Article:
Until ’09, Colvin looked like a complete bust. He began this past season in high-A, after spending the previous two seasons in double-A. He did not hit overly well but found himself back in double-A where his bat woke up and he managed a triple-slash line of .300/.334/.524 in 307 at-bats. Colvin still doesn’t like walking, but he’s shown improved patience since the ’07 debacle (3.0% walk rate). His ISO of .225 in ’09 was encouraging but he stole just eight bases, which is disappointing. Colvin got a taste of the Majors in ’09 (six games) but it still looks like he’s a platoon or fourth outfielder.

Samardzija’s rookie eligibility has expired but he has yet to develop into the impact arm that the Cubs had hoped for. He still has a powerful fastball, but he’s been painfully inconsistent, for which the Cubs must take partial blame. The former college football star has shuttled from the starting rotation to the bullpen and back, on multiple occasions. He needs to stick in one role in 2010.

Huseby has been a source of frustration for the organization, as a highly-promising but inconsistent over-draft pick out of high school. Moved to the bullpen full-time in ’09, he flourished with a walk rate of just 1.67 BB/9 and a strikeout rate of 12.17 K/9 (7.30 K/BB rate in low-A). He could be a fast-mover in 2010 if those rates keep up. Rundle has yet to show the ability to hit professional pitching, outside of a 53-game stint in short-season ball in ’08.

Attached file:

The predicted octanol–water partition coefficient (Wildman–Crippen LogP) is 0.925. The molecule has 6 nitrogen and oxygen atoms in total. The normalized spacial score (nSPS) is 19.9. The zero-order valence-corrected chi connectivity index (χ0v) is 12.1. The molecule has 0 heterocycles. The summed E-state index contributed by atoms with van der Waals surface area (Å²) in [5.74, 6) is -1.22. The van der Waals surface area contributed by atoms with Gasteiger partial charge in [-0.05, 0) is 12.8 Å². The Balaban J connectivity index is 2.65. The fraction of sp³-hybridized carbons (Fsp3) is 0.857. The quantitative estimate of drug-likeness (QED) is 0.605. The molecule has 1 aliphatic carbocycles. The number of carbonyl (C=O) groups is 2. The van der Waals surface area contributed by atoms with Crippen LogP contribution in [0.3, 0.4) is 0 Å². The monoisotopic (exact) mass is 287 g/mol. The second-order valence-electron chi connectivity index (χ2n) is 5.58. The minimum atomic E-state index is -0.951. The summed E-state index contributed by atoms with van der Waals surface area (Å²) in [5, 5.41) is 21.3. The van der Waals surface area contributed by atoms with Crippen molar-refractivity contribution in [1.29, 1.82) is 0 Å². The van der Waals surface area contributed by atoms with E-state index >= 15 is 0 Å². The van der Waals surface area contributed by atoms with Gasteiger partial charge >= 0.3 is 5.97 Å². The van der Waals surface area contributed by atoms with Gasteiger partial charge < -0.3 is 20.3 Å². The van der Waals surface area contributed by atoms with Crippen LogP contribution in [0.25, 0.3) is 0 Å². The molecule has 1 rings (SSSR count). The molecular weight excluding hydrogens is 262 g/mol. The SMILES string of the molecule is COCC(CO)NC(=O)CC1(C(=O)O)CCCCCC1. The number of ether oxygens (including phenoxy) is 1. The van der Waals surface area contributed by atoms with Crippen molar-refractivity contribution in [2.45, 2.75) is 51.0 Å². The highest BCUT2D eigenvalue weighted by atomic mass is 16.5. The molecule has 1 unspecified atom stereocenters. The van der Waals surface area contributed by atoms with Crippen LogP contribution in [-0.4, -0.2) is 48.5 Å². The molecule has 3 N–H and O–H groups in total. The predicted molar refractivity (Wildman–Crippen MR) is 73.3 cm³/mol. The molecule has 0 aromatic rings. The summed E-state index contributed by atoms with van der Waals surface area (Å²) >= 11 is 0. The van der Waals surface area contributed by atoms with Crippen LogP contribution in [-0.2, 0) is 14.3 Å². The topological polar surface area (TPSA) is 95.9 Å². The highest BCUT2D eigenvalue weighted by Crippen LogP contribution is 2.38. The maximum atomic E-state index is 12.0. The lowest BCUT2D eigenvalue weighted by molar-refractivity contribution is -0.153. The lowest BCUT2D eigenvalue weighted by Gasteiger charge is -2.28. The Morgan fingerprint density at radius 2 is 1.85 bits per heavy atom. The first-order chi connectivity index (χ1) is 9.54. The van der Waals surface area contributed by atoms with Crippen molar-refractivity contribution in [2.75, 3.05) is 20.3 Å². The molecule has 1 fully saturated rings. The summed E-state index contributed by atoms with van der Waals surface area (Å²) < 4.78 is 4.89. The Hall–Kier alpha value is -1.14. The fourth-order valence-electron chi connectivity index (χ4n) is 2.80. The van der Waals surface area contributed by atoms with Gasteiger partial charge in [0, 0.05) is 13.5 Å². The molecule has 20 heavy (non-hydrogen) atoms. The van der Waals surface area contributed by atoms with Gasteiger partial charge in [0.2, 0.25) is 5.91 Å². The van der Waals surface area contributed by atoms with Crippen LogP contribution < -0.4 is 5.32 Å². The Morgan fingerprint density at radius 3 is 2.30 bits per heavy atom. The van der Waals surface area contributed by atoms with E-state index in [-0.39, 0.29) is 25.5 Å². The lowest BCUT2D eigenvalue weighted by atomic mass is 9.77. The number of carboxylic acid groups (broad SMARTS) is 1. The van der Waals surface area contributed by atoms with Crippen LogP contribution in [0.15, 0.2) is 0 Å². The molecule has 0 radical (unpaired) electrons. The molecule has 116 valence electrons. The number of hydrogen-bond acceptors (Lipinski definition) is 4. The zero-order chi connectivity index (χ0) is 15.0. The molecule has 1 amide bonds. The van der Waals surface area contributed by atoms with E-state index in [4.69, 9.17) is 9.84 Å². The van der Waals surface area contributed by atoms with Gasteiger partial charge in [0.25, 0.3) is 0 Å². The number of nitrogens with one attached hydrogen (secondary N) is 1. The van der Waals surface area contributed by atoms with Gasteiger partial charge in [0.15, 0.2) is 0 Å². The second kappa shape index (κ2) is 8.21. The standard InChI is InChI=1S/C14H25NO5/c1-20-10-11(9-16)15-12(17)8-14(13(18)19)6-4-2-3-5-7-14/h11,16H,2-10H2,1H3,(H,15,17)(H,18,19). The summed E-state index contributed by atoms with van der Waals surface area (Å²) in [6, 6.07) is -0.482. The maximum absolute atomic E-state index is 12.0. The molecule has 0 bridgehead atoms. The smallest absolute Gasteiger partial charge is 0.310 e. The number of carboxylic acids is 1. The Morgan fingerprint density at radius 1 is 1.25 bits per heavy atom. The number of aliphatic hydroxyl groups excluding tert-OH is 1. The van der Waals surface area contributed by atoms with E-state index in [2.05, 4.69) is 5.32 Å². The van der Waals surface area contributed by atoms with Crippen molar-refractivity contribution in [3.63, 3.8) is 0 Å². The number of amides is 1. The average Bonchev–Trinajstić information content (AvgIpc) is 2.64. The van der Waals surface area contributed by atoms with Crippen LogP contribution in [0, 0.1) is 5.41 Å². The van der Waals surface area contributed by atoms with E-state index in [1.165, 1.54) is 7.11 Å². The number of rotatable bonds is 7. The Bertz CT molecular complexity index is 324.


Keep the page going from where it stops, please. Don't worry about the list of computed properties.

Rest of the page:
Blake Parker (16th round) reached triple-A in ’09 and posted solid numbers out of the bullpen. The right-hander is a converted college catcher. He just needs to sharpen his command/control.

Up Next: The Chicago Cubs Top 10 Prospects



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Marc Hulet has been writing at FanGraphs since 2008. His work focuses on prospects, depth charts and fantasy. Follow him on Twitter @marchulet.


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Tony
Guest
Tony
6 years 9 months ago

Some comments:

First off, excellent work Marc.

Minor quibble, but Brett Jackson wasn’t a big surprise. Everyone was anticipating a college CF. I was very glad when the D-backs took AJ Pollock. I wasn’t sure if the Cubs were going to go Brett Jackson or Tim Wheeler, but a college OF bat was the expectation.

LeMahieu is likely going to be slated for 2nd base. He could be fine at short, but his better spot would be at 2nd. I’m not sure the power will ever develop … but I’m not sure it’s absolutely necessary for it to. If he can continue his high contact rates, I think I could live with the profile for 2nd base.